Massachusetts Politicians Want Commission to Release Report

Massachusetts Gaming Commmission Wynn Investigation

The $2.5 billion Encore Boston Harbor’s grand openin gis planned for June 2019.

Massachusetts lawmakers are unhappy with delays by the Gaming Commission on the Encore Boston Harbor licensing decision, which might not come until early next year. Legislators say the delay is going to cost their communities both jobs and tax revenues.

State Rep. Daniel J. Ryan (D-Chelsea), who represents the 2nd Suffolk District in the state House of Reprsentatives, is one of the lawmakers whose community will be affected. Based out of Chelsea, a community on the north bank of the Mystic River adjacent to Everett, said his constituents will be affected by the delay in licensing.

Representative Ryan said any further delays could put a June 2019 grand opening in jeopardy. Ryan said, “I want a casino open on June 24. How that’s going to happen, I don’t know. I’ve got to be a realist here.”

State Rep. Joe McGonagle (D-Everett) agrees with Daniel Ryan. McGonagle said, “I respect the Gaming Commission, but I want to see this suitability process over. My constituents, they want to go to work. That resort has become a game changer for the area.”

Massachusetts Gaming Commission Report

Originally, the Massachusetts Gaming Commission said the suitability report would be completed by August. Later, it announced the investigation would end in December, when a report would be forthcoming.

In between, MGC Chairman Stephen Crosby stepped down from his position leading the Massachusetts regulator. Crosby’s term was ending in April, but he stepped down 5 months early for undisclosed reason.

Steve Wynn Lawsuit vs. Gaming Commission

The delays are not entirely the commission’s fault. Last week, a Nevada judge blocked the publication of the report, which was the latest delay to its publication. Commissioners are unable to discuss the report legally until a further judge’s order.

A hearing was expected in Nevada on December 20. The suit which spurred the Nevada ruling was filed by Steve Wynn on November 8. Steve Wynn’s lawyers alleged that Wynn Resorts wrongfully released documents to the Massachusetts Gaming Commission which were protected by attorney-client privilege.

The filing stated Wynn Resorts gave away information “with total disregard for protecting the privileged communications of Mr. Wynn.”

At the time the lawsuit was filed, MGC spokeswoman Elaine Driscoll said in a public statement, “It is our intention to bring this matter to a swift resolution. The [Investigations and Enforcement Bureau] remains focused on its preparations to soon present the Commission with the full extent of its findings.”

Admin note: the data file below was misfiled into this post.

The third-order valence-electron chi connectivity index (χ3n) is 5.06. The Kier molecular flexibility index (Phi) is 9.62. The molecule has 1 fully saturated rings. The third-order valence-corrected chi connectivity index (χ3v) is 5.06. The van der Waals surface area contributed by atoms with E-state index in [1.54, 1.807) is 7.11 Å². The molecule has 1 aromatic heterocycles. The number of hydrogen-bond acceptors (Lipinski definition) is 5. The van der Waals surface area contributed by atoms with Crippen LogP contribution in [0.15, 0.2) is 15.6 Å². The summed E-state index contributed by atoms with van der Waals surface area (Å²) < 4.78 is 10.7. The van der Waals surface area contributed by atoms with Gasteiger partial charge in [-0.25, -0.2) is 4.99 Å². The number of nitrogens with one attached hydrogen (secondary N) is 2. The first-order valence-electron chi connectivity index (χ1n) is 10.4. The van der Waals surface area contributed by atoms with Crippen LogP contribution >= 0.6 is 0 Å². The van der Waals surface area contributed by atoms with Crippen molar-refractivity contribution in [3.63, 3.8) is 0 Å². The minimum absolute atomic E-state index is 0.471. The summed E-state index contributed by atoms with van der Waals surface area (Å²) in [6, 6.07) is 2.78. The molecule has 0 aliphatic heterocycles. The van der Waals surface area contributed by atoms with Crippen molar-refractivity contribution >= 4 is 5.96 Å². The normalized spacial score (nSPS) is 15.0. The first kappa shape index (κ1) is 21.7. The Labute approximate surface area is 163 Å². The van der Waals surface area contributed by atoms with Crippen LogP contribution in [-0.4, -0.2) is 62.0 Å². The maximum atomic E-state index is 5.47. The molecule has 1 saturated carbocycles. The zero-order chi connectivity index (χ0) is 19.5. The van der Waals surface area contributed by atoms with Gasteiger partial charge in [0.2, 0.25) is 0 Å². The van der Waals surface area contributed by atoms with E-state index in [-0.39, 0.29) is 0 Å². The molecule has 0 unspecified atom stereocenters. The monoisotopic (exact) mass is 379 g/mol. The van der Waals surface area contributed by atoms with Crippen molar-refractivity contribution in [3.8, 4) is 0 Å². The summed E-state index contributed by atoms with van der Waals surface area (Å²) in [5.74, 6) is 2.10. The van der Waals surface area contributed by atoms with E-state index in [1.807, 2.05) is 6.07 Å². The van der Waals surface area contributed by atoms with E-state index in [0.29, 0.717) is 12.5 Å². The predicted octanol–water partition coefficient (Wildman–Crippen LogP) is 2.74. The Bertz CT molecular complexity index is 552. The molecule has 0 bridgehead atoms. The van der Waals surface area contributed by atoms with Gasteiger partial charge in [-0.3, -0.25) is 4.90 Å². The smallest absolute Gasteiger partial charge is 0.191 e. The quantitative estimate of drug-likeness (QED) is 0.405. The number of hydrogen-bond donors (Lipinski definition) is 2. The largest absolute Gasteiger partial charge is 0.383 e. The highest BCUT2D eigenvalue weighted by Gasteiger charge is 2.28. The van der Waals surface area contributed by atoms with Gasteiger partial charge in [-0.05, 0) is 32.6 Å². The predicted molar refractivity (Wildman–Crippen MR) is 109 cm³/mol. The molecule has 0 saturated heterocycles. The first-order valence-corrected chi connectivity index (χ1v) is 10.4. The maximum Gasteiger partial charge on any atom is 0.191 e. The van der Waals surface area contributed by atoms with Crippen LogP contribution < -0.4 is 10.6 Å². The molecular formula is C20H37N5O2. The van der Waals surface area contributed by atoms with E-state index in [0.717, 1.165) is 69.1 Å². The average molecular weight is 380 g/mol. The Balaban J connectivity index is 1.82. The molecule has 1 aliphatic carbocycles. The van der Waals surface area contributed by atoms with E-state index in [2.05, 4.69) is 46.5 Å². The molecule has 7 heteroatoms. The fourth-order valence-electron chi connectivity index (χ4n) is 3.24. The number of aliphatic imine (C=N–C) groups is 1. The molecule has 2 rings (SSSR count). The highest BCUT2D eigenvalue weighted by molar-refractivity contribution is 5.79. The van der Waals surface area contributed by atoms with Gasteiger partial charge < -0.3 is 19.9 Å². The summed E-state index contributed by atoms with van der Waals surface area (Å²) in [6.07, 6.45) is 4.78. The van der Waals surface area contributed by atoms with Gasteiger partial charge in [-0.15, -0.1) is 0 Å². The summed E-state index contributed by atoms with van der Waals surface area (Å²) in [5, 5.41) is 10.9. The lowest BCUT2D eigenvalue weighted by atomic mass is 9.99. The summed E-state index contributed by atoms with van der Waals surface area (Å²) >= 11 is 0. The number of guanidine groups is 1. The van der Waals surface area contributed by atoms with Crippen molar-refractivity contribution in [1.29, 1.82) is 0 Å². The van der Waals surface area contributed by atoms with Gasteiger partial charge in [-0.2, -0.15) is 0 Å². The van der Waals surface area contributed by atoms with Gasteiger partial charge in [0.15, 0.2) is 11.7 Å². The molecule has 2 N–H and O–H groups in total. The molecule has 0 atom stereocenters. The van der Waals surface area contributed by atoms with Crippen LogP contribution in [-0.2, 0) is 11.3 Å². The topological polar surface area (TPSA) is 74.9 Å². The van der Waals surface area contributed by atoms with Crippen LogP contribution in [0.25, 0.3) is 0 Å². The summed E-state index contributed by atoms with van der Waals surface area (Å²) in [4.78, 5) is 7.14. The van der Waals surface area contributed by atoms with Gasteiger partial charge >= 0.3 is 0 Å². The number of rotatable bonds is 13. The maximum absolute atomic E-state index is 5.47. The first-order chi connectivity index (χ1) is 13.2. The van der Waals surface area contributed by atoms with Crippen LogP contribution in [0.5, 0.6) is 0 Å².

Nevada Court Case Affects Report

That was before this latest legal setback. With a court order stymieing the publication of the report or commissioners even discussing their findings publicly, the MGC has its hands tied until the judge’s next ruling.

The Everett casino, which originally was called Wynn Boston Harbor but later was renamed Encore Boston Harbor, is a $2.5 billion mega-resort expected to create 4,500 permanent jobs and massive tax revenues for the state, county, and local cities.

Steve Wynn Scandal

The question of licensing stems from sexual misconduct allegations against Steve Wynn, the former CEO and founder of Wynn Resorts. While Steve Wynn stepped down from a leadership position in February and divested himself of Wynn stock in March, the MGC investigators probed whether the board of directors knew of Steve Wynn’s alleged wrongdoing and helped to hide charges from the public.

To appease regulators and public opinion, a number of Wynn Resorts executives have stepped down over the past year. CEO Matt Maddox brought in four new board members with no connection to the previous leadership. Wynn President Maurice Wooden, the second such president this year, announced he would step down at the end of the year. Wooden had been accused of hiding Wynn’s alleged misconduct.

Wynn Resorts announced construction on the casino is on pace. Many experts suggest the question is not whether the casino will open for business, but whether Wynn Resorts will be the ownership group when it does. If Wynn’s license is stripped, it likely would sell the property to another interested casino group. Many would be interested, though the $2.5 billion price tag would limit the number of potential buyers.

Will Wynn Resorts Sell Everett Casino?

It also would force Wynn Resorts to have a fire sale of sorts, as buyout partners would know the casino was useless to Wynn Resorts. For Massachusetts officials, any sale could delay the grand opening — as casino purchases and gaming license processess take months to complete.

Whatever the case, State Rep. RoseLee Vincent (D-Revere) said she simply wants to see the casino open — period. Rep. Vincent said, “Whether the resort casino in Everett is operated by Wynn or another gaming entity, I would like to see this casino become a reality. This project is too far along the construction phase to not be completed in a timely manner.”